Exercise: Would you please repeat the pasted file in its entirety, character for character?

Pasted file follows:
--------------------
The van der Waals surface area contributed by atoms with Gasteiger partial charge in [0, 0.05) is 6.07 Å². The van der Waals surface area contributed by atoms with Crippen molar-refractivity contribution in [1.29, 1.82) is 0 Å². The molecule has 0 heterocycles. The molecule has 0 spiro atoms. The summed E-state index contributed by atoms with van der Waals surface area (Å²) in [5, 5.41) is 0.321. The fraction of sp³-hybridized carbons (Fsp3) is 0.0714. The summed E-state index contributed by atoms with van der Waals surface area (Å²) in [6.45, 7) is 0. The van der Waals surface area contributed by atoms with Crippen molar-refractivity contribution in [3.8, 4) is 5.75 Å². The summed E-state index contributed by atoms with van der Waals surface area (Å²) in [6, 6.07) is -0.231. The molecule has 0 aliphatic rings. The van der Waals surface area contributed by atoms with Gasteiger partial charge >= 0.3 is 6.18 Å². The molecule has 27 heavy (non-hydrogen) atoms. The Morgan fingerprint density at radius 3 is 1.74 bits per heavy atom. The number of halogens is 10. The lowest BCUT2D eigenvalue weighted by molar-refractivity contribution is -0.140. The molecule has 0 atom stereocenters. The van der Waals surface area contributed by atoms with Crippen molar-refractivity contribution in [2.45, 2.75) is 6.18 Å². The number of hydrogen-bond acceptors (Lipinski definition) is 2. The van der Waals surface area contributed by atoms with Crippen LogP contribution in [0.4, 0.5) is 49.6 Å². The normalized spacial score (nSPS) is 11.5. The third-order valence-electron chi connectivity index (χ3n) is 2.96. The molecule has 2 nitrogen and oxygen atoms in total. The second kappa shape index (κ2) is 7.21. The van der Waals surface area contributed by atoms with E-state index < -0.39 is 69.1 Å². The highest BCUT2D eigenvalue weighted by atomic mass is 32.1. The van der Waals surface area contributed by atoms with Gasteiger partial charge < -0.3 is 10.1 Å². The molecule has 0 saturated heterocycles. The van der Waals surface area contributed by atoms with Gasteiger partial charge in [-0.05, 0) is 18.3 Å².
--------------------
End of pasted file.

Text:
The van der Waals surface area contributed by atoms with Gasteiger partial charge in [0, 0.05) is 6.07 Å². The van der Waals surface area contributed by atoms with Crippen molar-refractivity contribution in [1.29, 1.82) is 0 Å². The molecule has 0 heterocycles. The molecule has 0 spiro atoms. The summed E-state index contributed by atoms with van der Waals surface area (Å²) in [5, 5.41) is 0.321. The fraction of sp³-hybridized carbons (Fsp3) is 0.0714. The summed E-state index contributed by atoms with van der Waals surface area (Å²) in [6.45, 7) is 0. The van der Waals surface area contributed by atoms with Crippen molar-refractivity contribution in [3.8, 4) is 5.75 Å². The summed E-state index contributed by atoms with van der Waals surface area (Å²) in [6, 6.07) is -0.231. The molecule has 0 aliphatic rings. The van der Waals surface area contributed by atoms with Gasteiger partial charge >= 0.3 is 6.18 Å². The molecule has 27 heavy (non-hydrogen) atoms. The Morgan fingerprint density at radius 3 is 1.74 bits per heavy atom. The number of halogens is 10. The lowest BCUT2D eigenvalue weighted by molar-refractivity contribution is -0.140. The molecule has 0 atom stereocenters. The van der Waals surface area contributed by atoms with Crippen molar-refractivity contribution in [2.45, 2.75) is 6.18 Å². The number of hydrogen-bond acceptors (Lipinski definition) is 2. The van der Waals surface area contributed by atoms with Crippen LogP contribution in [0.4, 0.5) is 49.6 Å². The normalized spacial score (nSPS) is 11.5. The third-order valence-electron chi connectivity index (χ3n) is 2.96. The molecule has 2 nitrogen and oxygen atoms in total. The second kappa shape index (κ2) is 7.21. The van der Waals surface area contributed by atoms with E-state index < -0.39 is 69.1 Å². The highest BCUT2D eigenvalue weighted by atomic mass is 32.1. The van der Waals surface area contributed by atoms with Gasteiger partial charge < -0.3 is 10.1 Å². The molecule has 0 saturated heterocycles. The van der Waals surface area contributed by atoms with Gasteiger partial charge in [-0.05, 0) is 18.3 Å².